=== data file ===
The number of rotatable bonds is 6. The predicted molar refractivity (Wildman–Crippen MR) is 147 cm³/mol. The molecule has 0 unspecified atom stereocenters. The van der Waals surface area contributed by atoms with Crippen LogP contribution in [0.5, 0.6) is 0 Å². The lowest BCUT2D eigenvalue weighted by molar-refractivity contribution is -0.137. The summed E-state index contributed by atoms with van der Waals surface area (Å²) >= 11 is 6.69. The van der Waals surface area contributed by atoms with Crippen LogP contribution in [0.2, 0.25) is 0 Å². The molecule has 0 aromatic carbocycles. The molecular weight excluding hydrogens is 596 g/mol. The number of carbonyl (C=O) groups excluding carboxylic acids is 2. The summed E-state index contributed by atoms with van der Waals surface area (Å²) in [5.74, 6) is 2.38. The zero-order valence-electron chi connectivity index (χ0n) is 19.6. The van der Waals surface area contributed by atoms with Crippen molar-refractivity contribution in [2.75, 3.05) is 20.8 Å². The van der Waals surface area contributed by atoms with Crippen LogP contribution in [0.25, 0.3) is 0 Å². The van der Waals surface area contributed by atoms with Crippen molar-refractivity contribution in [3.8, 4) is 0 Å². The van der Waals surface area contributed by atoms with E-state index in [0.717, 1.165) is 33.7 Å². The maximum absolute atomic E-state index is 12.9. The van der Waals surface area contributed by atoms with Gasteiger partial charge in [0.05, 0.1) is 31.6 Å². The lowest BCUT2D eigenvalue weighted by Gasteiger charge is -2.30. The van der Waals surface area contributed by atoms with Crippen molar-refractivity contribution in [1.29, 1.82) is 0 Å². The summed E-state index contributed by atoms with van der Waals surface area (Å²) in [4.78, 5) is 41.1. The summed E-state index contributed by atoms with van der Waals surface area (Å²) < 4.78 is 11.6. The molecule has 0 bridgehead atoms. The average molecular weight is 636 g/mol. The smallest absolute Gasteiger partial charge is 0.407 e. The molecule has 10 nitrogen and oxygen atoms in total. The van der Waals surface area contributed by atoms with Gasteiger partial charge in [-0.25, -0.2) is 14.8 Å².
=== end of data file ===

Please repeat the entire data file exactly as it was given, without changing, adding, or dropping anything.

The number of rotatable bonds is 6. The predicted molar refractivity (Wildman–Crippen MR) is 147 cm³/mol. The molecule has 0 unspecified atom stereocenters. The van der Waals surface area contributed by atoms with Crippen LogP contribution in [0.5, 0.6) is 0 Å². The lowest BCUT2D eigenvalue weighted by molar-refractivity contribution is -0.137. The summed E-state index contributed by atoms with van der Waals surface area (Å²) >= 11 is 6.69. The van der Waals surface area contributed by atoms with Crippen LogP contribution in [0.2, 0.25) is 0 Å². The molecule has 0 aromatic carbocycles. The molecular weight excluding hydrogens is 596 g/mol. The number of carbonyl (C=O) groups excluding carboxylic acids is 2. The summed E-state index contributed by atoms with van der Waals surface area (Å²) in [5.74, 6) is 2.38. The zero-order valence-electron chi connectivity index (χ0n) is 19.6. The van der Waals surface area contributed by atoms with Crippen molar-refractivity contribution in [2.75, 3.05) is 20.8 Å². The van der Waals surface area contributed by atoms with Crippen LogP contribution in [0.25, 0.3) is 0 Å². The van der Waals surface area contributed by atoms with Crippen molar-refractivity contribution in [3.8, 4) is 0 Å². The van der Waals surface area contributed by atoms with E-state index in [0.717, 1.165) is 33.7 Å². The maximum absolute atomic E-state index is 12.9. The van der Waals surface area contributed by atoms with Gasteiger partial charge in [0.05, 0.1) is 31.6 Å². The lowest BCUT2D eigenvalue weighted by Gasteiger charge is -2.30. The van der Waals surface area contributed by atoms with Crippen molar-refractivity contribution in [1.29, 1.82) is 0 Å². The summed E-state index contributed by atoms with van der Waals surface area (Å²) in [4.78, 5) is 41.1. The summed E-state index contributed by atoms with van der Waals surface area (Å²) < 4.78 is 11.6. The molecule has 0 bridgehead atoms. The average molecular weight is 636 g/mol. The smallest absolute Gasteiger partial charge is 0.407 e. The molecule has 10 nitrogen and oxygen atoms in total. The van der Waals surface area contributed by atoms with Gasteiger partial charge in [-0.25, -0.2) is 14.8 Å².